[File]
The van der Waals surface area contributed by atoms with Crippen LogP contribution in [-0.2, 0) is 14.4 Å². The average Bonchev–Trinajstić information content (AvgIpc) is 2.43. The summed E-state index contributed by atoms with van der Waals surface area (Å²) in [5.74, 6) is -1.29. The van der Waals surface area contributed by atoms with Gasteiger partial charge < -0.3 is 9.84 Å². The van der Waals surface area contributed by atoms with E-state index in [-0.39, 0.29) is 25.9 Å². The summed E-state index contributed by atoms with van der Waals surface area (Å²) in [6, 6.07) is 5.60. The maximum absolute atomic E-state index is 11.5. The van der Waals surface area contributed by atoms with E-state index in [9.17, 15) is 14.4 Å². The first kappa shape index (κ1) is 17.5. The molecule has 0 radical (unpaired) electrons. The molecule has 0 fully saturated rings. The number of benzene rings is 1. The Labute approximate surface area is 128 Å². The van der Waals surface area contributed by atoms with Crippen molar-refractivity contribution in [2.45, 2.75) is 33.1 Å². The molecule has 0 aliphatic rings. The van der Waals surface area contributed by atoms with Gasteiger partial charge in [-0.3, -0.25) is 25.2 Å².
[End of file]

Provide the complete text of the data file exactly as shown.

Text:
The van der Waals surface area contributed by atoms with Crippen LogP contribution in [-0.2, 0) is 14.4 Å². The average Bonchev–Trinajstić information content (AvgIpc) is 2.43. The summed E-state index contributed by atoms with van der Waals surface area (Å²) in [5.74, 6) is -1.29. The van der Waals surface area contributed by atoms with Gasteiger partial charge < -0.3 is 9.84 Å². The van der Waals surface area contributed by atoms with E-state index in [-0.39, 0.29) is 25.9 Å². The summed E-state index contributed by atoms with van der Waals surface area (Å²) in [6, 6.07) is 5.60. The maximum absolute atomic E-state index is 11.5. The van der Waals surface area contributed by atoms with E-state index in [9.17, 15) is 14.4 Å². The first kappa shape index (κ1) is 17.5. The molecule has 0 radical (unpaired) electrons. The molecule has 0 fully saturated rings. The number of benzene rings is 1. The Labute approximate surface area is 128 Å². The van der Waals surface area contributed by atoms with Crippen molar-refractivity contribution in [2.45, 2.75) is 33.1 Å². The molecule has 0 aliphatic rings. The van der Waals surface area contributed by atoms with Gasteiger partial charge in [-0.3, -0.25) is 25.2 Å².